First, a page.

We've been using the same challenge for that long, because it gives us good comparative metrics versus prior submissions in many regards. It's unique to us. (And yes, we have a list of all the usual places where the solution may be "borrowed" from.)

Thread Thread
stereoplegic profile image
Mike Bybee • Edited

I understand that, and it has its merits, but the "usual places the solution may be 'borrowed' from" is sure to grow if the challenge doesn't evolve (I just watched a YouTube vid last night of a guy sharing every coding challenge he's ever done). I'm also not convinced that metrics are very useful when it comes to ranking creativity (even if, despite the Rockets' recent embarrassment, I still believe in Moreyball).

Also, personally, I secretly hope (I guess not so secretly, since I keep saying it on Dev and LinkedIn) that candidates are searching to "borrow" at least bits and pieces of the solution (the code review follow-up is where they prove knowledge of how the solution works, regardless of whether said solution is 100% original or not). I need to know that they know when it's unnecessary to reinvent the wheel.

FWIW I'm not at all excusing his attempt to bullshit you, and I applaud you for giving take-home challenges instead of utterly useless (for the hiring company, and pointlessly sadistic to the candidate) timed, on-the-spot challenges.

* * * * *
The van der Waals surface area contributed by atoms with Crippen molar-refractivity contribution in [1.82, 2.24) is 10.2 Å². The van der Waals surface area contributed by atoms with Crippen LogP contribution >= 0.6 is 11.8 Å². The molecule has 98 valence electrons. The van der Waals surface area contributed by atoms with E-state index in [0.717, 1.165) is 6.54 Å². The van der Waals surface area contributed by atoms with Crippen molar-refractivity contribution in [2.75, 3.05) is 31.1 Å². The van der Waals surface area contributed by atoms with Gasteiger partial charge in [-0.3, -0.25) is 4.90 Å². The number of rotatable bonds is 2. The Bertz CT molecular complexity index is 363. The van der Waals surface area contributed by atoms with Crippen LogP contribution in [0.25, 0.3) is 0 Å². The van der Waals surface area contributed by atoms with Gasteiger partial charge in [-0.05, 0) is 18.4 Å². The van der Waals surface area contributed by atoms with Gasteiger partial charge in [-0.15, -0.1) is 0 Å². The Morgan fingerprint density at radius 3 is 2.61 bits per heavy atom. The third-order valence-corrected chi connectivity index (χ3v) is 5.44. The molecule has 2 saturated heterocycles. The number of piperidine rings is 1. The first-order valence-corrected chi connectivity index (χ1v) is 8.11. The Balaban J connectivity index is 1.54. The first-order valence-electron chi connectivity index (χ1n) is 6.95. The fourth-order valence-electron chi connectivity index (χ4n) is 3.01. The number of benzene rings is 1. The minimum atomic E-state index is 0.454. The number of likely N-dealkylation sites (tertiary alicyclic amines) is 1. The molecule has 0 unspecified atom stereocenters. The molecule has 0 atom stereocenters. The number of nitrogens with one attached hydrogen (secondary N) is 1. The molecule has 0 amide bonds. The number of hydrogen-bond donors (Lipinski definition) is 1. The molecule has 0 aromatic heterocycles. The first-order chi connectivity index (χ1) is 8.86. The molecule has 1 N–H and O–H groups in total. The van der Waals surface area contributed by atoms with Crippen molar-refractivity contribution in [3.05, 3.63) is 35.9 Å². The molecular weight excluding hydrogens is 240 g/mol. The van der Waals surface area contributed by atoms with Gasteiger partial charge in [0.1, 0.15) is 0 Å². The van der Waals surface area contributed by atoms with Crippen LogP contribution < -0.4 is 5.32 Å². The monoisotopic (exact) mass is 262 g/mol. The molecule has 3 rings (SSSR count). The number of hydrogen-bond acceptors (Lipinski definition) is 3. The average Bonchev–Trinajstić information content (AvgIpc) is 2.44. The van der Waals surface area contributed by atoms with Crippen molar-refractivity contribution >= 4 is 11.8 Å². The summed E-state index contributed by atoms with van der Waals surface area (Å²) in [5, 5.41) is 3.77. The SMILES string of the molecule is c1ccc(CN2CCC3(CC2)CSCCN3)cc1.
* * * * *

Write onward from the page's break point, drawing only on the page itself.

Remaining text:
Thread Thread
codemouse92 profile image
Jason C. McDonald • Edited

We're aware of all of that, and yes, learning how others solve it is fine. We see some similar techniques, and certainly plenty of developers use libraries or common patterns, especially for the more predictable components. It is smart.

We're mainly on the lookout for two problems in that area: (a) people who copy/paste someone else's code — we've only ever had two candidates ever do that, mind you — and (b) people who copy/paste together code with no concept of what it's doing. Neither is amenable to coding-as-a-career. Situation (a) is easy to check with a web search, and situation (b) is exposed with the live coding that expands on the code they submit.